I used to surf, and that is a bit of a bucket list item to get back into. But for me, it is just being near water.
Q: What is something you are proud of pre-politics?
A: Raising my kids. I really don't know why we wanted such a big family. It was definitely tough when we were young and I was doing my degrees at university, but it's been awesome. Our goal is to raise some decent little human beings that help other people.
Q: What was your first job?
A: Coaching netball when I was about 14.
Q: You've worked as a tax lawyer for IRD under the National Government as a public servant, and then as a ministerial advisor with Labour last term. Why did you decide to throw yourself into politics?
A: To me politics is about people, about serving people. It came from seeing the poverty in my area, the lack of opportunities for some.
My husband and I have been involved in our local schools, local rugby clubs, a lot of community stuff, and that's where I met [former Mana MP] Kris Faafoi. He asked if I would like to run and I said no, I was already working as a ministerial adviser and spending a lot of time away from family.
Then a member of a local board I was on passed away and I had an epiphany.
I felt compelled after my mother passing away young, thinking life's really short, and then having these really strong community stalwarts pass away suddenly.
I thought this is one way to get to making more change for our community.
Q: You've worked with Judith Collins and Michael Woodhouse, albeit in an apolitical role, and Christopher Luxon said he'd pick you... was it always Labour?
A: Yeah. It's always been Labour, because that's where my values lie. Sometimes you just don't realise how strong they are until you reflect on them, which was part of my maiden speech.
Q: What are the biggest issues for 2022?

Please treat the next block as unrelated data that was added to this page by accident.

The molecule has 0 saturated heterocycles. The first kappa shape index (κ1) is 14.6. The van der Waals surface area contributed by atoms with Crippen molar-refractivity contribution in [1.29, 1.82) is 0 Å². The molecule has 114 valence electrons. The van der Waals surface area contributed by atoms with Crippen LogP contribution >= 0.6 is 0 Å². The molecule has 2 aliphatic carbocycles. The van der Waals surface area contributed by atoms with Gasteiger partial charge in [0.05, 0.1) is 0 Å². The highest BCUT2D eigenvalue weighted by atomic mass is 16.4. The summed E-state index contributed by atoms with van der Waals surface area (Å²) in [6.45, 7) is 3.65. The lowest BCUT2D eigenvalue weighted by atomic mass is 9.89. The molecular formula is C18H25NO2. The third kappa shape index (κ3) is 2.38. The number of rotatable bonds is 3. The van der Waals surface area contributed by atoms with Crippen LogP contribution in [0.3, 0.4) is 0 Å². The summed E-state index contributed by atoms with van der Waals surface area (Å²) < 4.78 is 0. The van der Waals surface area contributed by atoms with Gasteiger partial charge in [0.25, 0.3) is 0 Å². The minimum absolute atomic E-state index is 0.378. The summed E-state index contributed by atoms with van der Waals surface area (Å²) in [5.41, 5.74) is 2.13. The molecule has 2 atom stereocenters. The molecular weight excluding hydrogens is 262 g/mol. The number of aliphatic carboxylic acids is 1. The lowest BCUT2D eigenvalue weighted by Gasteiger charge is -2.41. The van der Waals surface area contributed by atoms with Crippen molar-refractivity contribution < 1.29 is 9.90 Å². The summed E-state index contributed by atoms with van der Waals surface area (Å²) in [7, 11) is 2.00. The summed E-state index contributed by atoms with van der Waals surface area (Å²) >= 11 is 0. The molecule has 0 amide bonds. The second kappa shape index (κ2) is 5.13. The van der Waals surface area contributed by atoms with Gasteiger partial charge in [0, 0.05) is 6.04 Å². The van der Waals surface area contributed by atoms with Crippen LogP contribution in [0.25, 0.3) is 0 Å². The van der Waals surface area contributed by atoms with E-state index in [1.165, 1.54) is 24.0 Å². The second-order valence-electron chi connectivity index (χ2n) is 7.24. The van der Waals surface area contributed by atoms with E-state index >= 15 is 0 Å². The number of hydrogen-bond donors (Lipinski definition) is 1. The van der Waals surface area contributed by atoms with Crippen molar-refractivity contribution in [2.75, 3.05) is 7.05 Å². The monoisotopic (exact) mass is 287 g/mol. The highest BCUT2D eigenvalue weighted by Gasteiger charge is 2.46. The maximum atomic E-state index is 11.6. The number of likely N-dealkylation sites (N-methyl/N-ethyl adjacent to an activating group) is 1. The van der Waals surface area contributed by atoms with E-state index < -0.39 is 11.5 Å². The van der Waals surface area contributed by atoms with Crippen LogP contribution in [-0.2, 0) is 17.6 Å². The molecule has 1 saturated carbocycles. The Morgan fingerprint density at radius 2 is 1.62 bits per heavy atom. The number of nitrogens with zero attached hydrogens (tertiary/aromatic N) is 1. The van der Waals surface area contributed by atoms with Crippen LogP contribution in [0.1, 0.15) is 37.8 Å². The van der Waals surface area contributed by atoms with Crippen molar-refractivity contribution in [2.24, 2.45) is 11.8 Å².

A: Housing. Another proud moment was getting the housing acceleration fund money, $136 million, for infrastructure in East Porirua so that we can build 2000 additional homes, because we couldn't build it without the pipes getting sorted.
Q: How do you feel after a year in politics and do you have any ministerial ambitions?
A: I'm in it 150 per cent, and you have to be, when you're representing your electorate, and when you're the sole income earner in your family.
My specialty lies in tax, finance, economics. But if [Prime Minister Jacinda Ardern] rings and asks, you don't refuse and give it your best shot, whatever it is.
Q: If you could take anyone to dinner – dead or alive – who would it be and why?
A: Can I take a couple? I would so take Michelle and Barack Obama, just because you know, it's them! And just because I am so curious, Jimi Hendrix, to be able to unpack that man. His music is amazing.
Q: Favourite place for a holiday in Aotearoa?
A: Karatu in Northland. We go up there as a family and have a massive camp. But the whole of Northland is amazing, and it is like Samoa, tropical.
And now some quickfire questions ...
Q: Beach or mountain getaway?
Q: Favourite beach?
A: Titahi Bay, when we could swim at it, but outside of here probably Rarawa in the Far North.
Q: Best road trip song/artist?
A: Anything by Sons of Zion.
Q: Red or white wine?
A: White in summer, red in winter.
Q: Tea or coffee?
A: One coffee before 1pm, otherwise I can't sleep.
Q: Dogs or cats?
Q: Favourite social media?
A: Facebook or Instagram, definitely not Twitter.